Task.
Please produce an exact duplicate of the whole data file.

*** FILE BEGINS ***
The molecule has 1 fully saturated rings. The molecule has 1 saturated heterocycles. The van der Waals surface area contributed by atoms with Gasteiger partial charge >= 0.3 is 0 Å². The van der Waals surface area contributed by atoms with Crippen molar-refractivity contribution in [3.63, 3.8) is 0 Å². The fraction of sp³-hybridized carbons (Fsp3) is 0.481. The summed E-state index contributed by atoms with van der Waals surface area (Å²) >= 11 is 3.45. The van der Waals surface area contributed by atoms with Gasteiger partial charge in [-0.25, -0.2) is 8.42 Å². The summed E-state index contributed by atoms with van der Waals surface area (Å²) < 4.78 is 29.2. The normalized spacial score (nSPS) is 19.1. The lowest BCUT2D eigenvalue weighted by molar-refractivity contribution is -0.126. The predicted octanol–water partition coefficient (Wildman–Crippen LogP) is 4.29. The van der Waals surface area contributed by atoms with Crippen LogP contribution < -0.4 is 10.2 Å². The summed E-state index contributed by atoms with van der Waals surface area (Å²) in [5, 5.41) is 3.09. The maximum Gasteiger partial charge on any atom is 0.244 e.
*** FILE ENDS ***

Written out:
The molecule has 1 fully saturated rings. The molecule has 1 saturated heterocycles. The van der Waals surface area contributed by atoms with Gasteiger partial charge >= 0.3 is 0 Å². The van der Waals surface area contributed by atoms with Crippen molar-refractivity contribution in [3.63, 3.8) is 0 Å². The fraction of sp³-hybridized carbons (Fsp3) is 0.481. The summed E-state index contributed by atoms with van der Waals surface area (Å²) >= 11 is 3.45. The van der Waals surface area contributed by atoms with Gasteiger partial charge in [-0.25, -0.2) is 8.42 Å². The summed E-state index contributed by atoms with van der Waals surface area (Å²) < 4.78 is 29.2. The normalized spacial score (nSPS) is 19.1. The lowest BCUT2D eigenvalue weighted by molar-refractivity contribution is -0.126. The predicted octanol–water partition coefficient (Wildman–Crippen LogP) is 4.29. The van der Waals surface area contributed by atoms with Crippen LogP contribution < -0.4 is 10.2 Å². The summed E-state index contributed by atoms with van der Waals surface area (Å²) in [5, 5.41) is 3.09. The maximum Gasteiger partial charge on any atom is 0.244 e.